Don’t put away that shovel! Even if you never got around to planting tomatoes and peppers last summer, you can grow vegetables in December – just not the same ones. Take a break from the holiday hoopla and work on your winter garden. Think of it as burning off those extra holiday calories.
▪ Transplant asparagus roots along with seedlings for bok choy, kale and leaf lettuce.
▪ Seed directly into garden beds such cool-weather favorites as fava beans, broccoli, mustard, radicchio and radishes. Also, plant onion sets and garlic.
▪ Start indoors early spring annuals such as aster, calendula, cornflower and cosmos.
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▪ Want spring color in a hurry? Seeds for California poppy and echinacea can be planted directly in the garden.
▪ To help prevent leaf curl, apply a copper fungicide spray to peach and nectarine trees after they lose their remaining leaves. Leaf curl, which shows up in the spring, is caused by a fungus that winters as spores on the limbs and around the tree in fallen leaves. Sprays are most effective if applied now. Choose a fungicide with at least 50 percent copper.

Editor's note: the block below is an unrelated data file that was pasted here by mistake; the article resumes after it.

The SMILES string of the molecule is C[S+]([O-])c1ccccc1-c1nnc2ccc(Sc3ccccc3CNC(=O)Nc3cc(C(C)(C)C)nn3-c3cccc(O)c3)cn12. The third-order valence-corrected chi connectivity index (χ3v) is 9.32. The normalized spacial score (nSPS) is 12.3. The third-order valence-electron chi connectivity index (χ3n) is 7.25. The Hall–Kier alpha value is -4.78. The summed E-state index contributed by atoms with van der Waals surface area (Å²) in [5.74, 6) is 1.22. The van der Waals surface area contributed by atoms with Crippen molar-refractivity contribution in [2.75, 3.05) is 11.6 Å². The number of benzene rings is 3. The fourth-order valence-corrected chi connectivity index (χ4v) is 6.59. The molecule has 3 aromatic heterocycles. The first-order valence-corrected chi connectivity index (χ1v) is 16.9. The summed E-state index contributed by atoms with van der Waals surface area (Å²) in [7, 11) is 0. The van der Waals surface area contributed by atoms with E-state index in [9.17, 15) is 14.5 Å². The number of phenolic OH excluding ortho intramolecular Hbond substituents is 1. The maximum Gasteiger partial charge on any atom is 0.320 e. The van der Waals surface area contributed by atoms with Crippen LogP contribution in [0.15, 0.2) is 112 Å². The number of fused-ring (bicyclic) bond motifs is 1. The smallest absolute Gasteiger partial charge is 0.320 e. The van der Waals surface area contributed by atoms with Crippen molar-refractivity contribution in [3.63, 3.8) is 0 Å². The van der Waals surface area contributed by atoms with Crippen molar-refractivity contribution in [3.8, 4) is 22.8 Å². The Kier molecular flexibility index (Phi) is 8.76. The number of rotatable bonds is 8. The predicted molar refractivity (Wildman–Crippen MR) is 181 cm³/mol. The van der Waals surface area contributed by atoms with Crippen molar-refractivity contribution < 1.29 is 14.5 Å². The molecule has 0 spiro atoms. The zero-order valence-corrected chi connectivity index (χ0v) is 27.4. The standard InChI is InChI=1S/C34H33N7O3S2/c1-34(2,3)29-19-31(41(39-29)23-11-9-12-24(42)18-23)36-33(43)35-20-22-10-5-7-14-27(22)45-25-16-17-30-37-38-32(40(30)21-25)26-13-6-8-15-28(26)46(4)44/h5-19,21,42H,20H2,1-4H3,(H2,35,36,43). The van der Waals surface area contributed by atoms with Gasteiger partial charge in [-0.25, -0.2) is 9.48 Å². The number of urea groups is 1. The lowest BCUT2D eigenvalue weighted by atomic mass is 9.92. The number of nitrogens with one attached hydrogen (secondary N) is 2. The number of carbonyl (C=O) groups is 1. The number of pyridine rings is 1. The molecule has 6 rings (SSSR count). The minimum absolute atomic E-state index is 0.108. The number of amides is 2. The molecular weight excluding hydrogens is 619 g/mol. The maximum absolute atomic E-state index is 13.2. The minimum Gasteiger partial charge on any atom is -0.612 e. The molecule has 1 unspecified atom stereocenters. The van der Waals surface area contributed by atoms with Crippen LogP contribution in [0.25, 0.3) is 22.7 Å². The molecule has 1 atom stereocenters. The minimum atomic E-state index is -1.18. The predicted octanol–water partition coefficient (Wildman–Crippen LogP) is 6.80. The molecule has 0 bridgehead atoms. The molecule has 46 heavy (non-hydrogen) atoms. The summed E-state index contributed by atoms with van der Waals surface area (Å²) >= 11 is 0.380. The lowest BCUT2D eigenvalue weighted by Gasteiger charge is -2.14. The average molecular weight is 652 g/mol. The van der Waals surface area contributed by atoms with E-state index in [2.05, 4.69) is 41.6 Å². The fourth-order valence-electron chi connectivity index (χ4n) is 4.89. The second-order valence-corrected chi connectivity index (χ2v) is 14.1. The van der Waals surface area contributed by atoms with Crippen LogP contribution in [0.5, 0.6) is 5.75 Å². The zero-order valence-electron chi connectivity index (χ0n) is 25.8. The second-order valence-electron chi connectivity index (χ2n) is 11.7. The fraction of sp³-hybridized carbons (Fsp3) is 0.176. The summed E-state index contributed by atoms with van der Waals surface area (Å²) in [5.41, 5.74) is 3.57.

▪ For larger blooms, pinch off some camellia buds.
▪ Plant spring bulbs such as daffodils, Dutch iris, hyacinths, ranunculus, sparaxis, watsonia, freesia and tulips. Over-plant with winter annuals such as pansies and violas.